Remember what happened last year after the Ravens’ top cornerback, Jimmy Smith, went down in games against the New York Giants and New England Patriots? Or how about what happened without Smith in losses to the Dallas Cowboys and Pittsburgh Steelers?
Fast-forward to Sunday’s game against the Oakland Raiders when Smith, as he was returning a fumble 47 yards for a touchdown, realized that his sore Achilles tendon, which has been bothering him for a couple of weeks, wasn’t going to allow him to play much that day. That would have constituted a major problem in previous seasons, even with a backup quarterback throwing to a quality set of wide receivers as was the case with the Raiders on Sunday.
But the Ravens have more cornerbacks they trust now, and that includes rookie first-round draft pick Marlon Humphrey, who played all but one snap against the Raiders with Smith ailing. I still hear regularly from fans about how the Ravens should have used the 16th overall pick on tight end O.J. Howard or inside linebacker Reuben Foster or a top offensive linemen. It’s far too early to judge rookies and draft hauls, so maybe those fans will ultimately be proved correct. But it’s not too early to stress how important it’s been for the Ravens to have another physical, fast and confident cornerback who can line up on the outside and hold his own.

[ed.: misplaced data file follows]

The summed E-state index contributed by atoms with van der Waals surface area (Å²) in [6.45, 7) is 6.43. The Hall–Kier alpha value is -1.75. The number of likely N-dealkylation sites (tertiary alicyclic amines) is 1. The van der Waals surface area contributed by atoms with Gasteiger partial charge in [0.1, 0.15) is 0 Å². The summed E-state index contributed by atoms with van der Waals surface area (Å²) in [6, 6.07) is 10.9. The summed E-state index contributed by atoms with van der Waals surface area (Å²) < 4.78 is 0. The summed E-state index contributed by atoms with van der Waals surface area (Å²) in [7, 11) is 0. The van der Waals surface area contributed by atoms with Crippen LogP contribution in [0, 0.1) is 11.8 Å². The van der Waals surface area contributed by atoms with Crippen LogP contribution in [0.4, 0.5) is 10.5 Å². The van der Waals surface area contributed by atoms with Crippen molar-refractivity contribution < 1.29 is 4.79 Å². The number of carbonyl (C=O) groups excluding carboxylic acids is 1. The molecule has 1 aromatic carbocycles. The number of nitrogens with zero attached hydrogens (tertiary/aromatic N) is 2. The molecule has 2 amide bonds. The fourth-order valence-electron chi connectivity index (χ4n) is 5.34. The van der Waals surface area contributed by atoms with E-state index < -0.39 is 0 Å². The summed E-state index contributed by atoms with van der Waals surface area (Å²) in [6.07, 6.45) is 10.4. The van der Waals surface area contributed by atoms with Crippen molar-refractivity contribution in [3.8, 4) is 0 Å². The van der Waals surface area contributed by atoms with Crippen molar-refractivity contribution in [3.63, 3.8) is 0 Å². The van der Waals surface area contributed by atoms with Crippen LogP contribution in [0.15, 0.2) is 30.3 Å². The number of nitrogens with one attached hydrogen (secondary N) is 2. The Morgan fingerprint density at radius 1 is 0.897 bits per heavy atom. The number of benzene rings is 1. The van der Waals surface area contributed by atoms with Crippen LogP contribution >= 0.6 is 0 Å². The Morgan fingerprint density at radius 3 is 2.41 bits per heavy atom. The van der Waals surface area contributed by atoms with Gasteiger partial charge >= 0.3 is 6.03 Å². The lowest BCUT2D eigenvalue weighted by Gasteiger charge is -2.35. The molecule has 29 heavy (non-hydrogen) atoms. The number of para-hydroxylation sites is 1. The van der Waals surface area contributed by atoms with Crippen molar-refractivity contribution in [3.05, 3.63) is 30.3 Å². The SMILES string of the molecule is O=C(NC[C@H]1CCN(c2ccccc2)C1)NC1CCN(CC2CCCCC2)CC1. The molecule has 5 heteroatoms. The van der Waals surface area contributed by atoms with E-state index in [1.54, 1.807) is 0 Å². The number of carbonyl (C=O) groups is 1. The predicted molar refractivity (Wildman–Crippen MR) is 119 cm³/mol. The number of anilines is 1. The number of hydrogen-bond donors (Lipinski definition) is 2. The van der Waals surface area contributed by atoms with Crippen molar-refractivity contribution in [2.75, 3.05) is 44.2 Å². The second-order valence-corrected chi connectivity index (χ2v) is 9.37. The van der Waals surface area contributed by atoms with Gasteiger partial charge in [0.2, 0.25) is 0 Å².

In back-to-back weeks, Ben Roethlisberger and EJ Manuel tested Humphrey and they made a few plays in the process. Raiders wide receiver Michael Crabtree, in particular, had his way with Humphrey on a couple of plays and beat him for what should have been an easy touchdown but Manuel overthrew his receiver.
However, Humphrey bounced back. He’s held up especially well on the deep ball, one of the biggest questions about him coming out of the draft.
Don’t misunderstand: The Ravens still need Smith on the field. If he’s healthy enough to play, he should be out there. However, at the very least, the Ravens now have a young and capable replacement in a league in which cornerbacks are such a valuable commodity.
Containing the top guys
The Ravens have matched up against three elite wide receivers this year: the Cincinnati Bengals’ A.J. Green, Pittsburgh’s Antonio Brown and Oakland’s Amari Cooper. The three have combined for 10 catches on 21 targets for 116 yards and no touchdowns. That’s quality work by the secondary.
Down up front
On the morning of the Ravens’ first training camp practice, starting center candidate John Urschel abruptly retired. Early in training camp, rookie fourth-round guard Nico Siragusa tore up his knee, costing the Ravens a potential top interior reserve. Starting left guard Alex Lewis had shoulder surgery in the preseason and was done for the year. Starting right guard Marshal Yanda, perhaps the best player at his position in the NFL, suffered a season-ending ankle fracture in Week 2. Matt Skura, who went from the practice squad to the starting right guard, is now sidelined after spraining his knee against the Raiders.
When you include undrafted rookie center Brandon Kublanow, who was put on injured reserve in training camp, that’s six interior offensive linemen who are unavailable to the Ravens.